In 2018 and 2019 a survey of seven shooting estates in Scotland was carried out on behalf of the League, and during those surveys 7,283 grit stations were documented. Grit was found to have been strewn on the ground at just under half the number of stations found, when best practice states that it should be put in trays. The trays, however, also have drainage holes so grit ends up on the ground regardless.

By extrapolating the figures from this survey (10,000 hectares) and applying them to the million hectares of Scottish moors used for Red Grouse shooting, it would be fair to estimate the number of grit stations – either loose or in trays – on sensitive Scottish moorland at around 200,000.

To follow up on this survey, the League commissioned an independent laboratory investigation into the Flubendazole levels in grit from six of the estates. It is used as a wormer in farmed animals but it is not licensed for use on grouse in the UK unless in extreme circumstances in what is known as the cascade method. As well as entering the environment through direct contact with the ground or water, Flubendazole also enters the ecosystem via the bird’s faeces.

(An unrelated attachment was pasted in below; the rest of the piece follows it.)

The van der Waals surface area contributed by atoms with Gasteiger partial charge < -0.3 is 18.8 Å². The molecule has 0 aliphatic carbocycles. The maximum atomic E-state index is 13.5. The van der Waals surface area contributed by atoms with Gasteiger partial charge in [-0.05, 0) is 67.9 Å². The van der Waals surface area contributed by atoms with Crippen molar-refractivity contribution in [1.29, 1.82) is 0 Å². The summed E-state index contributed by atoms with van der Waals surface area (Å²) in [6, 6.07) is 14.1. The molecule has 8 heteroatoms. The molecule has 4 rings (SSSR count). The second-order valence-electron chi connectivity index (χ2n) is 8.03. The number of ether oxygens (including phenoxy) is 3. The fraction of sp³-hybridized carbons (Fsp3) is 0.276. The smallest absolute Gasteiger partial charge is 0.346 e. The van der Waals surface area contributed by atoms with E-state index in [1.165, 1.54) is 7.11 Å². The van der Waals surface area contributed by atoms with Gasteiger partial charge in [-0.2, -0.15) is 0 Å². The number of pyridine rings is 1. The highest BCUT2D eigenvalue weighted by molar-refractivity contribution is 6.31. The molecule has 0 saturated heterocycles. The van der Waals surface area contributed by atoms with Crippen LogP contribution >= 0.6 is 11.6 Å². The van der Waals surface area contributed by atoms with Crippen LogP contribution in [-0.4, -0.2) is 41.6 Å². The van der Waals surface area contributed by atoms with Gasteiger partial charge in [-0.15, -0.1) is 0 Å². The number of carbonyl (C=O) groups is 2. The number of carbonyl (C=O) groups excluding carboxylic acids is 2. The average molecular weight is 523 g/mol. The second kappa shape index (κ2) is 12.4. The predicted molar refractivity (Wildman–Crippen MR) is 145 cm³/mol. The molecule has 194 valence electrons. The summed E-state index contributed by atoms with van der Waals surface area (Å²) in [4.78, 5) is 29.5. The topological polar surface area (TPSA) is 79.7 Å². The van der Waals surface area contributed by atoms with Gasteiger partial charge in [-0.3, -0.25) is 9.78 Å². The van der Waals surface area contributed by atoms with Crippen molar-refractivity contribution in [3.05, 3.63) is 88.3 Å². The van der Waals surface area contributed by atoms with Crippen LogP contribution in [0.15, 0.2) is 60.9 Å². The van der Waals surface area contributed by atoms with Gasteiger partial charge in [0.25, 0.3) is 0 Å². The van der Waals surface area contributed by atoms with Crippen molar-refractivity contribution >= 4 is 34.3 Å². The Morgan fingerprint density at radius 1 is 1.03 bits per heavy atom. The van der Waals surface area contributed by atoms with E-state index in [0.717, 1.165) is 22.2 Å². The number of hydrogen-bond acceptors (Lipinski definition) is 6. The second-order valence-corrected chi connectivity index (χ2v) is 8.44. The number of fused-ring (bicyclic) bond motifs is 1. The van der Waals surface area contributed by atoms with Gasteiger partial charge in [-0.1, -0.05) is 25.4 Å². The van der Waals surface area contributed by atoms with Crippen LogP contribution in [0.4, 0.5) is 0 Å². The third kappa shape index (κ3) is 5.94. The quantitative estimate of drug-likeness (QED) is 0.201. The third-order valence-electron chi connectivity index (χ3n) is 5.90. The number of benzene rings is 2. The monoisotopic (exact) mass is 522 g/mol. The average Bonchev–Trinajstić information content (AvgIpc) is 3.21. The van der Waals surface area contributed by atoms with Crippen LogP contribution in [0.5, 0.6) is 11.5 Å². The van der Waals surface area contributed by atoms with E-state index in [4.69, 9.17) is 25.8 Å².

Additionally, during the League’s follow-up survey it was found that medicated grit was being used on some estates throughout the year, despite a statutory need to withdraw the use of Flubendazole 28 days before shooting begins due to the suspected impact it has on reproductive health in humans.

Testing discovered that the levels of Flubendazole present in the grit was up to 2.5 times the strength that is recommended to be prescribed to birds.

Robbie added: “Our survey and independent laboratory testing showed that there is no oversight nor regulation on the medicated grit strewn across the Scottish countryside, and levels are wildly higher than they should be. Coupled with how little is known about its impact on the environment – both land-based and aquatic flora and fauna – it is imperative legislators impose a moratorium on the use of Flubendazole until methods of use and prescription are thoroughly investigated.


Notes to editors

For more information or interview requests please contact the League Against Cruel Sports Press Office on 01483 524250 or email

The League Against Cruel Sports is Britain's leading animal charity that works to stop animals being persecuted, abused and killed for sport. The League was instrumental in helping bring about the landmark Hunting Act 2004 and the Animal Welfare (Sentencing) Act 2021.

We carry out investigations to expose law-breaking and cruelty to animals and campaign for stronger animal protection laws and penalties. We work to change attitudes and behaviour through education and manage wildlife reserves to protect wildlife. Find out more about our work at Registered charity in England and Wales (no.1095234) and Scotland (no.SC045533).